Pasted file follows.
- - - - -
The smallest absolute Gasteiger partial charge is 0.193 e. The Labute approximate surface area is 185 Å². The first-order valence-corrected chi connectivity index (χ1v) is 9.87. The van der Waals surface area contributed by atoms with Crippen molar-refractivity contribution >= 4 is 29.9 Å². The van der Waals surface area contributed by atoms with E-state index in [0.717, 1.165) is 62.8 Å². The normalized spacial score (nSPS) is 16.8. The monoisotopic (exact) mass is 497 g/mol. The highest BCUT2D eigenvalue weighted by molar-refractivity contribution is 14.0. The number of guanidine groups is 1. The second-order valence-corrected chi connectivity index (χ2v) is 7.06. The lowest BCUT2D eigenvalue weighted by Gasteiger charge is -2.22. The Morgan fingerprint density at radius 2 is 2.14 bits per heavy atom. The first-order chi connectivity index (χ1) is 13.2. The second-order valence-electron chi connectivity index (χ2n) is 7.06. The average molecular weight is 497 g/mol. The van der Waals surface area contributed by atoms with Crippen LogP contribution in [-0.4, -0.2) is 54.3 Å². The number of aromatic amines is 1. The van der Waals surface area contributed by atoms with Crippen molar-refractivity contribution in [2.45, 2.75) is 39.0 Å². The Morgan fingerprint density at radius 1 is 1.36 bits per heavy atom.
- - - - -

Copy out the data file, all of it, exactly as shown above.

The smallest absolute Gasteiger partial charge is 0.193 e. The Labute approximate surface area is 185 Å². The first-order valence-corrected chi connectivity index (χ1v) is 9.87. The van der Waals surface area contributed by atoms with Crippen molar-refractivity contribution >= 4 is 29.9 Å². The van der Waals surface area contributed by atoms with E-state index in [0.717, 1.165) is 62.8 Å². The normalized spacial score (nSPS) is 16.8. The monoisotopic (exact) mass is 497 g/mol. The highest BCUT2D eigenvalue weighted by molar-refractivity contribution is 14.0. The number of guanidine groups is 1. The second-order valence-corrected chi connectivity index (χ2v) is 7.06. The lowest BCUT2D eigenvalue weighted by Gasteiger charge is -2.22. The Morgan fingerprint density at radius 2 is 2.14 bits per heavy atom. The first-order chi connectivity index (χ1) is 13.2. The second-order valence-electron chi connectivity index (χ2n) is 7.06. The average molecular weight is 497 g/mol. The van der Waals surface area contributed by atoms with Crippen LogP contribution in [-0.4, -0.2) is 54.3 Å². The number of aromatic amines is 1. The van der Waals surface area contributed by atoms with Crippen molar-refractivity contribution in [2.45, 2.75) is 39.0 Å². The Morgan fingerprint density at radius 1 is 1.36 bits per heavy atom.